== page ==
In Lightroom there’s a floating toolbar that appears on the image allowing you to switch between Hue, Saturation, or Luminance, as well as change to the Tone Curve adjustment.
Tip: To reset an individual slider, double-click on it. To reset all of the sliders, press Option (PC: Alt) and the section title for a group of controls will change to Reset. Click on this to reset that property in Lightroom Classic (e.g., just the Hue sliders), or to reset all the sliders in a panel in Lightroom.
Localized Color Adjustments
As mentioned earlier, the controls in the HSL/Color panel in Lightroom Classic, or the Color Mixer in Lightroom, will affect colors in the entire image. To apply an adjustment to a color in a specific area of the image, you need to use one of the local adjustment tools, such as the Adjustment Brush or the Graduated or Radial Filters. In the cloud-based Lightroom, these same tools are called the Brush and the Linear and Radial Gradients. For the most accuracy in defining the color you want to affect, the Adjustment Brush will give the best results.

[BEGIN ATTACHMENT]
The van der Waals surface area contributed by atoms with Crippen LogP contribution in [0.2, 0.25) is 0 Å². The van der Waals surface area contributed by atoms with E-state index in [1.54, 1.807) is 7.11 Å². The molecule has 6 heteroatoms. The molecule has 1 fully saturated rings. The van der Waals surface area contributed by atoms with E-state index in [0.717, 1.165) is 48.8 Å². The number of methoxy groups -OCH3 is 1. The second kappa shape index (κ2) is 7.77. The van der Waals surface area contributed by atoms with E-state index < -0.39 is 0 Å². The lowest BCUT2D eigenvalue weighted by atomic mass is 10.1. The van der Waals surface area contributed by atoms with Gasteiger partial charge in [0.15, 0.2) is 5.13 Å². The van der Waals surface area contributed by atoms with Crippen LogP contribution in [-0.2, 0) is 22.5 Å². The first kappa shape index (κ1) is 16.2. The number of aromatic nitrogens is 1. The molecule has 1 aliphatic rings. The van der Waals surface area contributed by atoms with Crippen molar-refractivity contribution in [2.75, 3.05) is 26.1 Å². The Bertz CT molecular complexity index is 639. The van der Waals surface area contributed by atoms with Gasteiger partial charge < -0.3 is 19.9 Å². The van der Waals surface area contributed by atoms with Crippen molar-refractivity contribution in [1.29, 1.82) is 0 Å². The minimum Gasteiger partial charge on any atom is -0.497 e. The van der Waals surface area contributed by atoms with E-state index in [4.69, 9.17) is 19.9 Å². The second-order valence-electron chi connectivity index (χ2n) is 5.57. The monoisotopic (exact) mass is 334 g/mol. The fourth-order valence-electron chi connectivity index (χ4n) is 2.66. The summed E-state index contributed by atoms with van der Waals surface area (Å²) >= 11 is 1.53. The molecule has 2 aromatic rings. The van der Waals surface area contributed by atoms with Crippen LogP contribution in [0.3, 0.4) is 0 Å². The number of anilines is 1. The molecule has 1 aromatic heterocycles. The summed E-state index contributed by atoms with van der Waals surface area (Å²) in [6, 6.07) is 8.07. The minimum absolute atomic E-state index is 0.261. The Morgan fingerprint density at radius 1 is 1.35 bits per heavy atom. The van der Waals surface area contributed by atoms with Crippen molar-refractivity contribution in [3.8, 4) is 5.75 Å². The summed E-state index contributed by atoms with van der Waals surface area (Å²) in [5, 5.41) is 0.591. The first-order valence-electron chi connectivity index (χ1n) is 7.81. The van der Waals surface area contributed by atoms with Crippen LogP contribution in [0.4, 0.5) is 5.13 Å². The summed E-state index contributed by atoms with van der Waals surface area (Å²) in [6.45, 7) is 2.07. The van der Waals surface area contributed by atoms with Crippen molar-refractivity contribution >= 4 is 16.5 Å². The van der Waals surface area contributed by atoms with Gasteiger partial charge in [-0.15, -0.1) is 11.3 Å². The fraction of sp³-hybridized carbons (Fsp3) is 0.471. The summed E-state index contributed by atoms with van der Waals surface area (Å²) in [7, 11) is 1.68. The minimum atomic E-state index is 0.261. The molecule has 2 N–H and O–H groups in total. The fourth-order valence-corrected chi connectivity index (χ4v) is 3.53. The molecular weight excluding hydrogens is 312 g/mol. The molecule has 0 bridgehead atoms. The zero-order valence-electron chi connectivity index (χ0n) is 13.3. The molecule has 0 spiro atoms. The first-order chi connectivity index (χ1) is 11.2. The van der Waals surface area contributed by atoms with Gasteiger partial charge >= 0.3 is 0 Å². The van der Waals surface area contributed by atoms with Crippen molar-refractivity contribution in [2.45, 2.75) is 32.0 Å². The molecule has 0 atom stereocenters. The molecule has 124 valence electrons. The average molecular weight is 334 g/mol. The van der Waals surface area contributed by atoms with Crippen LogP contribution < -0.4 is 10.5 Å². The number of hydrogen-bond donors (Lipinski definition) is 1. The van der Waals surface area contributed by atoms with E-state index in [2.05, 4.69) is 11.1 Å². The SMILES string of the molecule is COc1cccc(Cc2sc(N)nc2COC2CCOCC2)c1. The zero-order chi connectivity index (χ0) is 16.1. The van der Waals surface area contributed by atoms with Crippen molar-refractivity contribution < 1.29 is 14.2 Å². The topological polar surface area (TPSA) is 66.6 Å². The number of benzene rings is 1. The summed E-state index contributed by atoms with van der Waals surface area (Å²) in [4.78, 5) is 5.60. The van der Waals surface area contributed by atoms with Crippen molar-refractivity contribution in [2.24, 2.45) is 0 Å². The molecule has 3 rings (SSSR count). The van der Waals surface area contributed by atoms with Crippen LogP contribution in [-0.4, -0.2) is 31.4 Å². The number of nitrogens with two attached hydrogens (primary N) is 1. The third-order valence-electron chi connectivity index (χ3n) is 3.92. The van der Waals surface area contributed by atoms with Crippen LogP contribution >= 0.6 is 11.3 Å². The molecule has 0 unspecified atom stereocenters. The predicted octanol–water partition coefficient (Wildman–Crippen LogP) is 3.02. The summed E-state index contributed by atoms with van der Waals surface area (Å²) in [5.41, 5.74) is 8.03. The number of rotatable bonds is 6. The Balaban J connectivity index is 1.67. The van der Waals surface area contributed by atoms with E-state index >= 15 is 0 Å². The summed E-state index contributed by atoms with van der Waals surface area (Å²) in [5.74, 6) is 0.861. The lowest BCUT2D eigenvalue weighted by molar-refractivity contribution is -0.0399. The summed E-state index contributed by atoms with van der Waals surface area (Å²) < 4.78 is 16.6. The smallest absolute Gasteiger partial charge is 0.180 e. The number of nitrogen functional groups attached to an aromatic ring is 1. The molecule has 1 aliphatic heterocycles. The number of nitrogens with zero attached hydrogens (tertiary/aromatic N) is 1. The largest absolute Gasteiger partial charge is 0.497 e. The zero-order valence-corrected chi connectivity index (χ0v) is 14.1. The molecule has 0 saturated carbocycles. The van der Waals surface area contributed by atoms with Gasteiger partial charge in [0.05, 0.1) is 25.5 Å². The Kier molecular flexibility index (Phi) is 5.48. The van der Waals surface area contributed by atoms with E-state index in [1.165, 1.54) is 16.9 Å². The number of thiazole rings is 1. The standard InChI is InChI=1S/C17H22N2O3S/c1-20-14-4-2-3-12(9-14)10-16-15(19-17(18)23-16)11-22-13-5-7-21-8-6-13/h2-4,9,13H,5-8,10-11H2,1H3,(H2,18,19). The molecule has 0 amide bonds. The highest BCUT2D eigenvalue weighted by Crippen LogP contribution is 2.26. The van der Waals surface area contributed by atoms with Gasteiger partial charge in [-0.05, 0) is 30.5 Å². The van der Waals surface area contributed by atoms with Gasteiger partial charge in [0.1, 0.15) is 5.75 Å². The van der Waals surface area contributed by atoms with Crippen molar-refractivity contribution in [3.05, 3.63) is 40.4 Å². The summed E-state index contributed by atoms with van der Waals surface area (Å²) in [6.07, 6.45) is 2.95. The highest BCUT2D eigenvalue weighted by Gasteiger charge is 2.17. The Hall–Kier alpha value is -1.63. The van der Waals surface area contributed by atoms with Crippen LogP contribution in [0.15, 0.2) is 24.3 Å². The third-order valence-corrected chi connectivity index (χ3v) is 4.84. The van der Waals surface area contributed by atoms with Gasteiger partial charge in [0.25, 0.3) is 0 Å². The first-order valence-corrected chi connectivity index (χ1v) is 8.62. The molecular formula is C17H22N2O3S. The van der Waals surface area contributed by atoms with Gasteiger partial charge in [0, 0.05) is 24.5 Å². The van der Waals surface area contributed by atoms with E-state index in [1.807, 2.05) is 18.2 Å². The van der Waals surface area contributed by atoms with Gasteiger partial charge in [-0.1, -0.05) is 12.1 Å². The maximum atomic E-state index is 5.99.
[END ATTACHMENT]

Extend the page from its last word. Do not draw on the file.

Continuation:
Tip: In Lightroom Classic, click the checkbox for Auto Mask at the bottom of the Adjustment Brush panel to restrict the brush mask so that it only affects a specific area as you paint.
The 9.3 update to Lightroom Classic and the 3.3 update to Lightroom in June 2020 added a significant new capability to the local adjustment tools with the addition of localized Hue adjustments. This tool allows you to shift the hue of a color a full 360° without affecting its saturation or brightness. Once you’ve defined the area you want to change with one of the local adjustment tools, drag on the Hue slider.
The spectrum gradient slider interface is divided with the bottom showing you the original color and the top showing what it has shifted to. The controls in Lightroom show this a bit better than in Lightroom Classic, which has much thinner color bars.
In the image shown here, I used the Adjustment Brush (K) to define the rose-colored window frame on the right and shifted this color to purple without affecting the door and the other window. I also increased the Saturation of this area and slightly darkened it with the Exposure slider. For more subtle changes to a color, click the checkbox for Use Fine Adjustment.